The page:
Sunday, October 24, 2021

"When your spirit cries for peace, come to a world of canyons deep in the old land." -- John Muir

FLASHBACK: 1996.  Eric, Chris and Josh at the Grand Canyon.  Pretty sure it was more colorful than it looks here!   Josh is using the binoculars my parents gave us that we still use today.

Rubber rabbitbrush

The park is full of it, but we have never seen any of the animals eating it.

Thursday was a short hiking day so we decided to visit both Mather's Point and take the 23 mile Desert View Drive.   After Mathers Point we took a short walk on the Rim Trail.  We stopped at every scenic overlook on Desert View Drive.   It's amazing how different the same part of the canyon looks just from a different view point, or from the way the sun hits it. 

Looking at Mather's Point

At Mather's Point

We could see a mule train down in the canyon.

On the rim trail there was a weather data collection center. It measures air pollutants, including ozone and particulates.

 Mather's Point

Pipe Creek Vista, first view point on Desert View Drive.

Maricopa Point Cliff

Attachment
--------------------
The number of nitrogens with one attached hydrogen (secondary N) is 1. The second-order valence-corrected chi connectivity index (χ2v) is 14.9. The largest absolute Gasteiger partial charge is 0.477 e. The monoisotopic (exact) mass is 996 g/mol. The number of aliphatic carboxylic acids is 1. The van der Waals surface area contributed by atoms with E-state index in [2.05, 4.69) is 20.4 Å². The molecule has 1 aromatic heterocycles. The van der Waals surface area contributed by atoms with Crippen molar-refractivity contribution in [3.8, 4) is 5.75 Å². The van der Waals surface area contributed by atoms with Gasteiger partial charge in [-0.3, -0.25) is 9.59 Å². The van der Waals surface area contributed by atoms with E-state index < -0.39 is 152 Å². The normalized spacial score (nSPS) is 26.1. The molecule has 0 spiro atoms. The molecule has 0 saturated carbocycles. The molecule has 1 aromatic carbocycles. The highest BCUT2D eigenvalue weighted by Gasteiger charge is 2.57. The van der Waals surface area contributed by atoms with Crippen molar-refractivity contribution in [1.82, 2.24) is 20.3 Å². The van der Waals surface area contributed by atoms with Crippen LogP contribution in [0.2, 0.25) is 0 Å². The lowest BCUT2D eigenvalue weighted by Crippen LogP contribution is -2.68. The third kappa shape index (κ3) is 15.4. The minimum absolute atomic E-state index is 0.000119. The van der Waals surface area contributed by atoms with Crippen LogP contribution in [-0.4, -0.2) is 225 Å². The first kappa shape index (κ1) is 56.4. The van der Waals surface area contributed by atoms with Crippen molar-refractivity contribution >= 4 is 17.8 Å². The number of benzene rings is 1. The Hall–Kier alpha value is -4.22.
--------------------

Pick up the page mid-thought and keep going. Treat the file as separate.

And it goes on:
Duck on a Rock

We enjoyed someone's creativity.

Lipon Point

Hance Rapid is one of the most dangerous Rapids on the Colorado River within the Grand Canyon.  John Hance was the south rim's first white settler.

First View of Desert View Watchtower.  

Navajo Point

Trading Post

The third building designed by Mary Colter.
  She said it was not a replica, but it was built in the Indian Spirit.  It was built to give an illusion of age, but under the facade it is concrete with reinforced steel.

FLASHBACK: 1996.  We weren't allowed on the outside upper viewing deck this year, but we were in 1996.

In 1956 a TWA airliner crashed in the Grand Canyon killing all 128 people on board, the deadliest crash at the time. 

The only place we were allowed in the Watchtower was the gift shop.  It was decorated with Native American art.

Relaxing at the Trading Post.

Grandview Point

Horseshoe Mesa home of the Last Chance Mine.
Where are the Piepers now?  Grand Canyon National Park

1 comment:

  1. 1) Mule train was not visible to the naked eye, shows the Zoom power of Ann's camera

    2) In 1996 we were able to go to the top of the Watch Tower as that is where the picture was taken.